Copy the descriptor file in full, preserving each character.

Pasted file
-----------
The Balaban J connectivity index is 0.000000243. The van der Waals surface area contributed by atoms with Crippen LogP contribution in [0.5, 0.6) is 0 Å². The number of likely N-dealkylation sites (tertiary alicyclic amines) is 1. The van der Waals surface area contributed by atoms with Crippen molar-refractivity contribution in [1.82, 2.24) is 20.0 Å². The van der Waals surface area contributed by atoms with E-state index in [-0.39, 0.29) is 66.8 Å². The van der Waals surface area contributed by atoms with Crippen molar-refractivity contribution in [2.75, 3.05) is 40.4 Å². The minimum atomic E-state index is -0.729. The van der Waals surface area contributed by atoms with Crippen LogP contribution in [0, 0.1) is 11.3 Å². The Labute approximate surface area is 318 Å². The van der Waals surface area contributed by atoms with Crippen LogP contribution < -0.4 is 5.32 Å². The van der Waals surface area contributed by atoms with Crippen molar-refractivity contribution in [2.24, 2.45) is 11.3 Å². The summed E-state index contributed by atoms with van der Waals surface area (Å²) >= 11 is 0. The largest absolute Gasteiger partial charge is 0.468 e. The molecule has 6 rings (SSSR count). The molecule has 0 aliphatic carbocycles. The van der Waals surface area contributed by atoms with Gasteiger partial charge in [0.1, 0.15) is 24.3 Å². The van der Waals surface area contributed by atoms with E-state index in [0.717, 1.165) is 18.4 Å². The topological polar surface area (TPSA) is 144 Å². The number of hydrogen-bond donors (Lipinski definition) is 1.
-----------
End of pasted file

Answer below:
The Balaban J connectivity index is 0.000000243. The van der Waals surface area contributed by atoms with Crippen LogP contribution in [0.5, 0.6) is 0 Å². The number of likely N-dealkylation sites (tertiary alicyclic amines) is 1. The van der Waals surface area contributed by atoms with Crippen molar-refractivity contribution in [1.82, 2.24) is 20.0 Å². The van der Waals surface area contributed by atoms with E-state index in [-0.39, 0.29) is 66.8 Å². The van der Waals surface area contributed by atoms with Crippen molar-refractivity contribution in [2.75, 3.05) is 40.4 Å². The minimum atomic E-state index is -0.729. The van der Waals surface area contributed by atoms with Crippen LogP contribution in [0, 0.1) is 11.3 Å². The Labute approximate surface area is 318 Å². The van der Waals surface area contributed by atoms with Crippen LogP contribution < -0.4 is 5.32 Å². The van der Waals surface area contributed by atoms with Crippen molar-refractivity contribution in [2.24, 2.45) is 11.3 Å². The summed E-state index contributed by atoms with van der Waals surface area (Å²) >= 11 is 0. The largest absolute Gasteiger partial charge is 0.468 e. The molecule has 6 rings (SSSR count). The molecule has 0 aliphatic carbocycles. The van der Waals surface area contributed by atoms with Gasteiger partial charge in [0.1, 0.15) is 24.3 Å². The van der Waals surface area contributed by atoms with E-state index in [0.717, 1.165) is 18.4 Å². The topological polar surface area (TPSA) is 144 Å². The number of hydrogen-bond donors (Lipinski definition) is 1.